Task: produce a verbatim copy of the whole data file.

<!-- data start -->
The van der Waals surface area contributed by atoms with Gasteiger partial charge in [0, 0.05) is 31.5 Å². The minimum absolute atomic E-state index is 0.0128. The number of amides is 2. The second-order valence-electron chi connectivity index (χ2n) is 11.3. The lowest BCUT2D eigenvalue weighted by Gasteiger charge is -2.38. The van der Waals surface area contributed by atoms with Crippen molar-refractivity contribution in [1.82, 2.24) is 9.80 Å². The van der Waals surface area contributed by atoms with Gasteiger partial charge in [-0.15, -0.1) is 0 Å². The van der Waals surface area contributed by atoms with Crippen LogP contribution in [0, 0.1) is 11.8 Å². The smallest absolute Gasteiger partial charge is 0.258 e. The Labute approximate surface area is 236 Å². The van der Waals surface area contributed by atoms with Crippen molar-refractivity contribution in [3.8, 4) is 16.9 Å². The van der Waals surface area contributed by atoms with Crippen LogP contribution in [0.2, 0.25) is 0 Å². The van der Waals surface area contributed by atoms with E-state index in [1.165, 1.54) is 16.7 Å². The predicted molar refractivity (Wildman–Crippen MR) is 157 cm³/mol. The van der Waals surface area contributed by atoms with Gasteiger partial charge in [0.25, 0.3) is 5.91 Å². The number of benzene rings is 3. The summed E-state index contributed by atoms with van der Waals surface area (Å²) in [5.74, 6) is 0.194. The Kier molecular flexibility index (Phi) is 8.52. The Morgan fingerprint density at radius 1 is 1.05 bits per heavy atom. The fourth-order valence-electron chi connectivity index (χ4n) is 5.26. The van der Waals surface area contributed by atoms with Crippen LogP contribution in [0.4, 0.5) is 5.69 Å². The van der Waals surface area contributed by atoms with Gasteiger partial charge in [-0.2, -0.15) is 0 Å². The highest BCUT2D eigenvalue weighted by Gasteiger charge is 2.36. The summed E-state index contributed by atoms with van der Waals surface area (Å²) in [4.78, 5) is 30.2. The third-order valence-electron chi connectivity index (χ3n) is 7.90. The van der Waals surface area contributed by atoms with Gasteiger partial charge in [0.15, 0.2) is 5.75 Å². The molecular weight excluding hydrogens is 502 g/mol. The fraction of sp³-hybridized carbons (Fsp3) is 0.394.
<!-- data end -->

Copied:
The van der Waals surface area contributed by atoms with Gasteiger partial charge in [0, 0.05) is 31.5 Å². The minimum absolute atomic E-state index is 0.0128. The number of amides is 2. The second-order valence-electron chi connectivity index (χ2n) is 11.3. The lowest BCUT2D eigenvalue weighted by Gasteiger charge is -2.38. The van der Waals surface area contributed by atoms with Crippen molar-refractivity contribution in [1.82, 2.24) is 9.80 Å². The van der Waals surface area contributed by atoms with Gasteiger partial charge in [-0.15, -0.1) is 0 Å². The van der Waals surface area contributed by atoms with Crippen LogP contribution in [0, 0.1) is 11.8 Å². The smallest absolute Gasteiger partial charge is 0.258 e. The Labute approximate surface area is 236 Å². The van der Waals surface area contributed by atoms with Crippen molar-refractivity contribution in [3.8, 4) is 16.9 Å². The van der Waals surface area contributed by atoms with Crippen LogP contribution in [0.2, 0.25) is 0 Å². The van der Waals surface area contributed by atoms with E-state index in [1.165, 1.54) is 16.7 Å². The predicted molar refractivity (Wildman–Crippen MR) is 157 cm³/mol. The van der Waals surface area contributed by atoms with Gasteiger partial charge in [0.25, 0.3) is 5.91 Å². The number of benzene rings is 3. The summed E-state index contributed by atoms with van der Waals surface area (Å²) in [5.74, 6) is 0.194. The Kier molecular flexibility index (Phi) is 8.52. The Morgan fingerprint density at radius 1 is 1.05 bits per heavy atom. The fourth-order valence-electron chi connectivity index (χ4n) is 5.26. The van der Waals surface area contributed by atoms with Crippen LogP contribution in [0.4, 0.5) is 5.69 Å². The van der Waals surface area contributed by atoms with Gasteiger partial charge in [-0.2, -0.15) is 0 Å². The highest BCUT2D eigenvalue weighted by Gasteiger charge is 2.36. The summed E-state index contributed by atoms with van der Waals surface area (Å²) in [4.78, 5) is 30.2. The third-order valence-electron chi connectivity index (χ3n) is 7.90. The van der Waals surface area contributed by atoms with Gasteiger partial charge in [0.15, 0.2) is 5.75 Å². The molecular weight excluding hydrogens is 502 g/mol. The fraction of sp³-hybridized carbons (Fsp3) is 0.394.